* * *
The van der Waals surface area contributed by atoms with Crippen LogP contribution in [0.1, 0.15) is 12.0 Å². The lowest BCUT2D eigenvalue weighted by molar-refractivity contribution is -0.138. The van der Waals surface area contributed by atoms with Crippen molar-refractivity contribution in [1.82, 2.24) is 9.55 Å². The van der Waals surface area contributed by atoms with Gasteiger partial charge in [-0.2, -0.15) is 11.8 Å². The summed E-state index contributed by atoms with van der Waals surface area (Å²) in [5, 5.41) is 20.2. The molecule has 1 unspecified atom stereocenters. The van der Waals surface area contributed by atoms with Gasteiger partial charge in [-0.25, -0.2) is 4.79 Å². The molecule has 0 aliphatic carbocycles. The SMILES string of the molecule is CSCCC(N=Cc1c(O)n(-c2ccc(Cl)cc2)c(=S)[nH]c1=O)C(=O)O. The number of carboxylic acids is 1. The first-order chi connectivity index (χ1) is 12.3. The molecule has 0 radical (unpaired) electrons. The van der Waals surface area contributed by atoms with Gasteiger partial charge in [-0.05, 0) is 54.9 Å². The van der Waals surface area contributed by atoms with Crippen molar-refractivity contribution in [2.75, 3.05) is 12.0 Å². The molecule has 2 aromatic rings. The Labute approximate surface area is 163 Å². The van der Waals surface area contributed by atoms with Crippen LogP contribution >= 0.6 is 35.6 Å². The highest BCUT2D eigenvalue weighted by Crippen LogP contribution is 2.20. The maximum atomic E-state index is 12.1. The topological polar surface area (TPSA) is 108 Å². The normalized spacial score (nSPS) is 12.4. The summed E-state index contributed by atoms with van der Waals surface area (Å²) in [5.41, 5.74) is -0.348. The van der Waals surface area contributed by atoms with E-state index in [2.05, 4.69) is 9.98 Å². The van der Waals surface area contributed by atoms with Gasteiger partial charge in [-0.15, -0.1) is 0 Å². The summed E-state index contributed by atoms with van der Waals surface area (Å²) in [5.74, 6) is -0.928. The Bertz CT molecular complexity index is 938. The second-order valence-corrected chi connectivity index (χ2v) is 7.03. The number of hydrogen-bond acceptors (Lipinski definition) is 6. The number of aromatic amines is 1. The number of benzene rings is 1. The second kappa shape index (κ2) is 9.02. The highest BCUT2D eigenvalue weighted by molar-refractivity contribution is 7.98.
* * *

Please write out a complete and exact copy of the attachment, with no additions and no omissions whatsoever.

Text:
The van der Waals surface area contributed by atoms with Crippen LogP contribution in [0.1, 0.15) is 12.0 Å². The lowest BCUT2D eigenvalue weighted by molar-refractivity contribution is -0.138. The van der Waals surface area contributed by atoms with Crippen molar-refractivity contribution in [1.82, 2.24) is 9.55 Å². The van der Waals surface area contributed by atoms with Gasteiger partial charge in [-0.2, -0.15) is 11.8 Å². The summed E-state index contributed by atoms with van der Waals surface area (Å²) in [5, 5.41) is 20.2. The molecule has 1 unspecified atom stereocenters. The van der Waals surface area contributed by atoms with Gasteiger partial charge in [-0.25, -0.2) is 4.79 Å². The molecule has 0 aliphatic carbocycles. The SMILES string of the molecule is CSCCC(N=Cc1c(O)n(-c2ccc(Cl)cc2)c(=S)[nH]c1=O)C(=O)O. The number of carboxylic acids is 1. The first-order chi connectivity index (χ1) is 12.3. The molecule has 0 radical (unpaired) electrons. The van der Waals surface area contributed by atoms with Gasteiger partial charge in [-0.05, 0) is 54.9 Å². The van der Waals surface area contributed by atoms with Crippen molar-refractivity contribution in [2.75, 3.05) is 12.0 Å². The molecule has 2 aromatic rings. The Labute approximate surface area is 163 Å². The van der Waals surface area contributed by atoms with Crippen LogP contribution >= 0.6 is 35.6 Å². The highest BCUT2D eigenvalue weighted by Crippen LogP contribution is 2.20. The maximum atomic E-state index is 12.1. The topological polar surface area (TPSA) is 108 Å². The normalized spacial score (nSPS) is 12.4. The summed E-state index contributed by atoms with van der Waals surface area (Å²) in [5.41, 5.74) is -0.348. The van der Waals surface area contributed by atoms with E-state index in [2.05, 4.69) is 9.98 Å². The van der Waals surface area contributed by atoms with Gasteiger partial charge in [-0.15, -0.1) is 0 Å². The summed E-state index contributed by atoms with van der Waals surface area (Å²) in [5.74, 6) is -0.928. The Bertz CT molecular complexity index is 938. The second-order valence-corrected chi connectivity index (χ2v) is 7.03. The number of hydrogen-bond acceptors (Lipinski definition) is 6. The number of aromatic amines is 1. The number of benzene rings is 1. The second kappa shape index (κ2) is 9.02. The highest BCUT2D eigenvalue weighted by molar-refractivity contribution is 7.98.